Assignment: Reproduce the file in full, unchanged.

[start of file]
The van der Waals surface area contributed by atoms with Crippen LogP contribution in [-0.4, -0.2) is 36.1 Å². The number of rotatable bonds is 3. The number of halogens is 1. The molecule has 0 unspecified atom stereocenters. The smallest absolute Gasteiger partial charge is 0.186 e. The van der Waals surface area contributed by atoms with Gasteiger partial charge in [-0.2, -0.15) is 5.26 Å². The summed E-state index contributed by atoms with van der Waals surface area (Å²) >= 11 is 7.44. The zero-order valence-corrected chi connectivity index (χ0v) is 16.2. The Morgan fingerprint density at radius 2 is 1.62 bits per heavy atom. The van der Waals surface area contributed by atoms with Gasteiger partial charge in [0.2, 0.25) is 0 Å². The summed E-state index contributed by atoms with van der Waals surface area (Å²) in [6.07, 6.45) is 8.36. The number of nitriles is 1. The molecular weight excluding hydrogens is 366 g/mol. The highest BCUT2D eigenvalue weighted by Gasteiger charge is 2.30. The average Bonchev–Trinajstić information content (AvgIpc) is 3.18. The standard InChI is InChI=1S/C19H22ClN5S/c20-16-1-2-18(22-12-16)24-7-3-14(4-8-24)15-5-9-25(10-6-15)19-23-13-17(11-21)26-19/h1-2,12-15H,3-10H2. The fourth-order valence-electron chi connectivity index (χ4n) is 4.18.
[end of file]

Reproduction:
The van der Waals surface area contributed by atoms with Crippen LogP contribution in [-0.4, -0.2) is 36.1 Å². The number of rotatable bonds is 3. The number of halogens is 1. The molecule has 0 unspecified atom stereocenters. The smallest absolute Gasteiger partial charge is 0.186 e. The van der Waals surface area contributed by atoms with Gasteiger partial charge in [-0.2, -0.15) is 5.26 Å². The summed E-state index contributed by atoms with van der Waals surface area (Å²) >= 11 is 7.44. The zero-order valence-corrected chi connectivity index (χ0v) is 16.2. The Morgan fingerprint density at radius 2 is 1.62 bits per heavy atom. The van der Waals surface area contributed by atoms with Gasteiger partial charge in [0.2, 0.25) is 0 Å². The summed E-state index contributed by atoms with van der Waals surface area (Å²) in [6.07, 6.45) is 8.36. The number of nitriles is 1. The molecular weight excluding hydrogens is 366 g/mol. The highest BCUT2D eigenvalue weighted by Gasteiger charge is 2.30. The average Bonchev–Trinajstić information content (AvgIpc) is 3.18. The standard InChI is InChI=1S/C19H22ClN5S/c20-16-1-2-18(22-12-16)24-7-3-14(4-8-24)15-5-9-25(10-6-15)19-23-13-17(11-21)26-19/h1-2,12-15H,3-10H2. The fourth-order valence-electron chi connectivity index (χ4n) is 4.18.